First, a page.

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Gov'ts in China urged to enforce Food Safety Law
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China's cabinet Tuesday ordered local governments and central governmental departments to carefully prepare for the implementation of newly-adopted Food Safety Law, with special focus on the safety of dairy products.

General Office of the State Council, or the Cabinet, said in a circular to the departments and local governments that the law, which goes into effect on June 1, must be enforced in a "down-to-earth" manner in order to ensure food products safe to consume.

The law, adopted by the national legislature on Feb. 28, has been widely seen as a new push to improve food safety in the country through stricter monitoring and supervision, tougher safety standards, recall of substandard products and severe punishment on offenders.

"Governments and relevant departments should take all responsibilities stipulated by the law to enhance supervision and monitoring, and to seriously deal with officials if they fail to perform the duty," said the circular.

The Ministry of Health was asked to create a new set of unified national standards on food safety, as stipulated by the law, by coordinating and revising current standards.

The revision of safety standards on dairy products should be done as soon as possible, said the circular.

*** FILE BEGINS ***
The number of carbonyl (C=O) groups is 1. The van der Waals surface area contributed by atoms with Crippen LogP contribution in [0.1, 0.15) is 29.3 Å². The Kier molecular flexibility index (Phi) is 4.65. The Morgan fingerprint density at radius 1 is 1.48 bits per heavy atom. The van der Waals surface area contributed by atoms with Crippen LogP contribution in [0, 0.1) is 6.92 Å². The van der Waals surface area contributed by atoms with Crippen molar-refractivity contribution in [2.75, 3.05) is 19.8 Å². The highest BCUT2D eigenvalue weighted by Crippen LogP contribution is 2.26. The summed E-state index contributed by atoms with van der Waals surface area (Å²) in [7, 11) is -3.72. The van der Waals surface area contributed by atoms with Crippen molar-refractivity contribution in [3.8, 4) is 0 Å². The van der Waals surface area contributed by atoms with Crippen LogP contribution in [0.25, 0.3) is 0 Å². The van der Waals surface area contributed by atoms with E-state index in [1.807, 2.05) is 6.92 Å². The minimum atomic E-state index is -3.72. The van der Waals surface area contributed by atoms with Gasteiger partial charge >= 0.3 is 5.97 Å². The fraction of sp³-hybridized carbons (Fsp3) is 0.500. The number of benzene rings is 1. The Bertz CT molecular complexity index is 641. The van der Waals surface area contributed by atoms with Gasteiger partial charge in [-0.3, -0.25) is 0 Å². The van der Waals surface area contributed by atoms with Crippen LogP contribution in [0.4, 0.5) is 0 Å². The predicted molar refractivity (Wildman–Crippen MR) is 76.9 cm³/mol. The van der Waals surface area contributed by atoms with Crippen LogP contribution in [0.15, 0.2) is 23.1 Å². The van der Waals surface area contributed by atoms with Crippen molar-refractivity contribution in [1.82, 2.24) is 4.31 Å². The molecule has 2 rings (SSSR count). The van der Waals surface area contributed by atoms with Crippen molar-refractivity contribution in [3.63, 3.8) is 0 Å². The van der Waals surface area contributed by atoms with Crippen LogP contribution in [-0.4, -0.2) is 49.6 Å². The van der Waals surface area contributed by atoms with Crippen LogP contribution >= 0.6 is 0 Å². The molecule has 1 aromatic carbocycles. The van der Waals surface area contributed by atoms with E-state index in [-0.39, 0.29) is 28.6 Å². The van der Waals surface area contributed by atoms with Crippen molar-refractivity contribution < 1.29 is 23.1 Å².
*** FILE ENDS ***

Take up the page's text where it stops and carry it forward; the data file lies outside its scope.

Standards should also be made or revised to tighten the control of bacteria, pesticide residue, heavy metal and polluting materials in food products, as well as the use of food additives.

"All safety standards should be available for the public for further consultation," said the circular.

Governments at various levels were also ordered to give "necessary" support to the monitoring and supervision work, and mass media are encouraged to help raise public awareness of the law.

"The implementation of the law is of great significance because food safety directly matters the people's health and safety, the nation's economic growth and social stability," it said.

The law was adopted following some food scandals that triggered vehement calls for overhauling China's current monitoring system.

Although the country had certain food quality control systems in place for many years, lots of loopholes emerged in past years, mainly due to varied standards, lack of sense of social responsibility among some business people, lenient punishment for violators and weaknesses in testing and monitoring work.

(Xinhua News Agency March 11, 2009)

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